A federal judge appointed two veteran Birmingham, Ala., attorneys to prosecute a prominent Mississippi attorney and his law firm for criminal contempt in a Hurricane Katrina insurance dispute.
In an order made public July 27, U.S. District Judge William Acker named Charles E. Sharp and Joel Williams to serve as special prosecutors after U.S. Attorney Alice Martin declined the judge’s request to prosecute Richard F. Scruggs and his firm.
Acker’s order appointing the two lawyers said the contempt case would be randomly assigned to another federal judge in north Alabama to handle.
Responding to the appointments, Zack Scruggs, Richard Scruggs’ son and law partner, said the U.S. attorney’s letter to Judge Acker and her decision that there is no criminal contempt is all that needs to be said about this matter.
Martin’s letter to the judge did not say why she declined to prosecute.
Sharp, 77, is a former president of the Alabama Defense Lawyers Association. His law partner, Williams, 53, is experienced in business and insurance litigation.
In a phone interview, Williams said the majority of the firm’s civil court work involves defense, but it does some plaintiff work. He said Acker approached him and Sharp about handling the case.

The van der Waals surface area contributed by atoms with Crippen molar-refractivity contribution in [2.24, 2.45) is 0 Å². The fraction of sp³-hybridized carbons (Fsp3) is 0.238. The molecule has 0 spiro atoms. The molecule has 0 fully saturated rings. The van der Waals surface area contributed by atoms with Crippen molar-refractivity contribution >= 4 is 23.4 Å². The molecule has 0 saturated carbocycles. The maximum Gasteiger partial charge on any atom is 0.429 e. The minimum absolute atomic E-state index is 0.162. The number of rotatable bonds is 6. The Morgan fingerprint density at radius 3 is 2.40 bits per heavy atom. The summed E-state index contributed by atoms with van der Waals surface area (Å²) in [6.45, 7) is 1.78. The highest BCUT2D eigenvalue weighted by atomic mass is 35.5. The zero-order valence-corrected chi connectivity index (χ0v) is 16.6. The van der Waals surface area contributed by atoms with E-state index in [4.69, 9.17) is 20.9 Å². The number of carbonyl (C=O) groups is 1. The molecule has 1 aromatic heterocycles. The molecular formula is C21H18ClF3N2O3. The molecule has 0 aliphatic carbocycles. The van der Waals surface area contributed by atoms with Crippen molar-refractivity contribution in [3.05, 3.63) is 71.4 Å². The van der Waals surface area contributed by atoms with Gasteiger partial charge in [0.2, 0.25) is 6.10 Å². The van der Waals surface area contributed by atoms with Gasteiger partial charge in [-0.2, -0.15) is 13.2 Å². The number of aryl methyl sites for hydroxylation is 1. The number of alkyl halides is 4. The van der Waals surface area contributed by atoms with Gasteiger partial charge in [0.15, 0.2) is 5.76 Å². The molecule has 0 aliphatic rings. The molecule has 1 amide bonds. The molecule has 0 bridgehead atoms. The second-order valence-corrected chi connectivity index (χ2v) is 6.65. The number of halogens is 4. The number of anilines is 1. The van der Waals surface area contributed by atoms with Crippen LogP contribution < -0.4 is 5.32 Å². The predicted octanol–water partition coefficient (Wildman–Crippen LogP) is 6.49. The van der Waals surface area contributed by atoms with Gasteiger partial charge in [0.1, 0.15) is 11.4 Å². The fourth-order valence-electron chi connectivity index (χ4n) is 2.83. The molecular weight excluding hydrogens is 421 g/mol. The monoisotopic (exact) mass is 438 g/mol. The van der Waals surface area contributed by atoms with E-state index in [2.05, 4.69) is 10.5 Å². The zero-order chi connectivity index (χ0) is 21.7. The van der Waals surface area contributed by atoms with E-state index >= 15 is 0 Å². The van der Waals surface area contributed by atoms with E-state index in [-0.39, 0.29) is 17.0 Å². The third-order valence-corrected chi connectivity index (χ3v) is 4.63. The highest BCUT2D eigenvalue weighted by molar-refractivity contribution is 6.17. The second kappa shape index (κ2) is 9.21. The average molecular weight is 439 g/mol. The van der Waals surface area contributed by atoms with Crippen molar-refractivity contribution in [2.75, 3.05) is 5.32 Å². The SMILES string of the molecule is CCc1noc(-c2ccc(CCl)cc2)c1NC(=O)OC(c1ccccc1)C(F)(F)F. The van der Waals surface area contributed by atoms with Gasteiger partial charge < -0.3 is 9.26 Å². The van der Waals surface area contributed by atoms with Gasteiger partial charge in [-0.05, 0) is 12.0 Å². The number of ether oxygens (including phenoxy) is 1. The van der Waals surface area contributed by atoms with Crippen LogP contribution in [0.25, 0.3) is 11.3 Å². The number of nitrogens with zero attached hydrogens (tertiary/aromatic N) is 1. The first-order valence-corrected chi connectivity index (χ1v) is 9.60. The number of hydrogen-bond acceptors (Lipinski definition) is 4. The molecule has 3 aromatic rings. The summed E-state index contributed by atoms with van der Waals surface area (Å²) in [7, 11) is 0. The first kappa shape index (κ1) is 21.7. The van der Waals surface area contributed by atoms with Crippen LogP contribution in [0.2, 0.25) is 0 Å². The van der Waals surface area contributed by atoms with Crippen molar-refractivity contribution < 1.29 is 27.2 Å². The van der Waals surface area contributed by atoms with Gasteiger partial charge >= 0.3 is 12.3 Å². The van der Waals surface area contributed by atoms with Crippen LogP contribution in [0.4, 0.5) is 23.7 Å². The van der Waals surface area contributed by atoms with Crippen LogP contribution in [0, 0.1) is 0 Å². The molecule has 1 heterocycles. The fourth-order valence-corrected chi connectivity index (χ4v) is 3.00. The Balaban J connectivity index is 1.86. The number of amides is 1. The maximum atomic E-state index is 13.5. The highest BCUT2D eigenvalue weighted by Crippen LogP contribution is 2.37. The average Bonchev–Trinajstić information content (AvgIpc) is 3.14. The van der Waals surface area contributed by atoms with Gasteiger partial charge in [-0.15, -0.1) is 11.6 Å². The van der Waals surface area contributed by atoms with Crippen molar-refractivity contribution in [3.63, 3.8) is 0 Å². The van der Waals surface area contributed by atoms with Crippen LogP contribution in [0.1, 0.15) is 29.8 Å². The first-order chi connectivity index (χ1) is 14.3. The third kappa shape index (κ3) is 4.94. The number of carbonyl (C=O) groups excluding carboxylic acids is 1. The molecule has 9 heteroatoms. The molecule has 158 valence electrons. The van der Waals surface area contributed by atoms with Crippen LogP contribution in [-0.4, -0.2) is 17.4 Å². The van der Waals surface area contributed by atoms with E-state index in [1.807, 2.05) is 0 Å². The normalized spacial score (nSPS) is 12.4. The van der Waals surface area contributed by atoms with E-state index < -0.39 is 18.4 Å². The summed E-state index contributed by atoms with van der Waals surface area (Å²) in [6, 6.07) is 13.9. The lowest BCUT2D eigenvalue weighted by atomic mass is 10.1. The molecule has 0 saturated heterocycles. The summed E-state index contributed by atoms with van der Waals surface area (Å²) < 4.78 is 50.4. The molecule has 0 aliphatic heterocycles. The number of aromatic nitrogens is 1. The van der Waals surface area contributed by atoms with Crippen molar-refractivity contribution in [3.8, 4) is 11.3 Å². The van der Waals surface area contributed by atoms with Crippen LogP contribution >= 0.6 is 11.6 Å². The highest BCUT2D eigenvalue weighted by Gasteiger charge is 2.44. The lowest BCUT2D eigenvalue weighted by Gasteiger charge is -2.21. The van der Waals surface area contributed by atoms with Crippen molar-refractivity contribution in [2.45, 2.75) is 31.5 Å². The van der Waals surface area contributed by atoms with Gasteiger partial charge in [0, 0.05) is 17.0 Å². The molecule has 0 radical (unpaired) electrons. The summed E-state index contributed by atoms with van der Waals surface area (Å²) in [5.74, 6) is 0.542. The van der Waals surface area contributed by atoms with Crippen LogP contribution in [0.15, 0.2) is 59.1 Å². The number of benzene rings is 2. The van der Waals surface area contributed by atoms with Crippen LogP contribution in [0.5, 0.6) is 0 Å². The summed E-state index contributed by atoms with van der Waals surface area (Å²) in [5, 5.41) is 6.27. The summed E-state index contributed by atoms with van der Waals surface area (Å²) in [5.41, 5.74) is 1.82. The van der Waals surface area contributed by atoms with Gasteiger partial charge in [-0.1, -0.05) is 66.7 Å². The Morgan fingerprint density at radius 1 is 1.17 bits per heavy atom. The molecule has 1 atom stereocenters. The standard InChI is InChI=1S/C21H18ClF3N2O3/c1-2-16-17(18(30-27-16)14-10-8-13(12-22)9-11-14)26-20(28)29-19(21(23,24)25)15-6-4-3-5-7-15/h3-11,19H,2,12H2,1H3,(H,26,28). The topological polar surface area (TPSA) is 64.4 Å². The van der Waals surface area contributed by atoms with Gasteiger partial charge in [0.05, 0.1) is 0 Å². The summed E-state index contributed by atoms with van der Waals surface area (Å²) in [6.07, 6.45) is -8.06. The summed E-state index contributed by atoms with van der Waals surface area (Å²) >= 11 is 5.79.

“We reviewed the evidence and it appeared the charge is accurate,” he said.
Richard Scruggs, a highly successful plaintiffs’ lawyer who is the brother-in-law of U.S. Sen. Trent Lott, R-Miss., is suing State Farm on behalf of hundreds of Mississippi residents.
Acker ruled in June that Scruggs “willfully violated” a Dec. 8 preliminary injunction that required him to deliver “all documents” about State Farm Insurance Co. that two whistleblowers secretly copied after Katrina.
Instead of complying with the December injunction, Acker said in the June ruling, Scruggs promptly sent the documents to Mississippi Attorney General Jim Hood’s office “for the calculated purpose of ensuring noncompliance with or avoidance” of the injunction.
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